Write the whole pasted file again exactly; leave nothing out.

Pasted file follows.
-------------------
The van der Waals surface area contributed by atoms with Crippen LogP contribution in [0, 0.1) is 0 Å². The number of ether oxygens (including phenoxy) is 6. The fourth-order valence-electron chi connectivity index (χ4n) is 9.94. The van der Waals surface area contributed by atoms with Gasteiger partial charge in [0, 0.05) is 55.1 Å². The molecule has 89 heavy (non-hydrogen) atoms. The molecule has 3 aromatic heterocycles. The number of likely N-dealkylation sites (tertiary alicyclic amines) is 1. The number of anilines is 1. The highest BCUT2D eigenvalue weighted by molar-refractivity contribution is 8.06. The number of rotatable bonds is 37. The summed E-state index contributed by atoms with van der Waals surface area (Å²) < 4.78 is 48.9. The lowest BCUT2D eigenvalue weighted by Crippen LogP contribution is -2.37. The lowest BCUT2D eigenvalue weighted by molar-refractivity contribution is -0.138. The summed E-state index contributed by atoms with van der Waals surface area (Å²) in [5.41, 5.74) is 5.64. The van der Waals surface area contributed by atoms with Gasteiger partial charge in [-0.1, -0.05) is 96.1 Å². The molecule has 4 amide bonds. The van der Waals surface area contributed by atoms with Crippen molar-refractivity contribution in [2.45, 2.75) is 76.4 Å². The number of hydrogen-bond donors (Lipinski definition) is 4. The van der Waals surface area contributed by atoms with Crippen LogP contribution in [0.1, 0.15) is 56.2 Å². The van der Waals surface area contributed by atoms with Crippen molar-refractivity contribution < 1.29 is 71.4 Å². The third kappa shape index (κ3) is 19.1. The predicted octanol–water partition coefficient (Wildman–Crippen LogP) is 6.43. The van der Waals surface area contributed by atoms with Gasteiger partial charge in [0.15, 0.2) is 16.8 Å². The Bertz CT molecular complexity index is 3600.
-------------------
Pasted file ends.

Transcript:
The van der Waals surface area contributed by atoms with Crippen LogP contribution in [0, 0.1) is 0 Å². The number of ether oxygens (including phenoxy) is 6. The fourth-order valence-electron chi connectivity index (χ4n) is 9.94. The van der Waals surface area contributed by atoms with Gasteiger partial charge in [0, 0.05) is 55.1 Å². The molecule has 89 heavy (non-hydrogen) atoms. The molecule has 3 aromatic heterocycles. The number of likely N-dealkylation sites (tertiary alicyclic amines) is 1. The number of anilines is 1. The highest BCUT2D eigenvalue weighted by molar-refractivity contribution is 8.06. The number of rotatable bonds is 37. The summed E-state index contributed by atoms with van der Waals surface area (Å²) < 4.78 is 48.9. The lowest BCUT2D eigenvalue weighted by Crippen LogP contribution is -2.37. The lowest BCUT2D eigenvalue weighted by molar-refractivity contribution is -0.138. The summed E-state index contributed by atoms with van der Waals surface area (Å²) in [5.41, 5.74) is 5.64. The van der Waals surface area contributed by atoms with Gasteiger partial charge in [-0.1, -0.05) is 96.1 Å². The molecule has 4 amide bonds. The van der Waals surface area contributed by atoms with Crippen molar-refractivity contribution in [2.45, 2.75) is 76.4 Å². The number of hydrogen-bond donors (Lipinski definition) is 4. The van der Waals surface area contributed by atoms with Crippen LogP contribution in [0.1, 0.15) is 56.2 Å². The van der Waals surface area contributed by atoms with Crippen molar-refractivity contribution < 1.29 is 71.4 Å². The third kappa shape index (κ3) is 19.1. The predicted octanol–water partition coefficient (Wildman–Crippen LogP) is 6.43. The van der Waals surface area contributed by atoms with Gasteiger partial charge in [0.15, 0.2) is 16.8 Å². The Bertz CT molecular complexity index is 3600.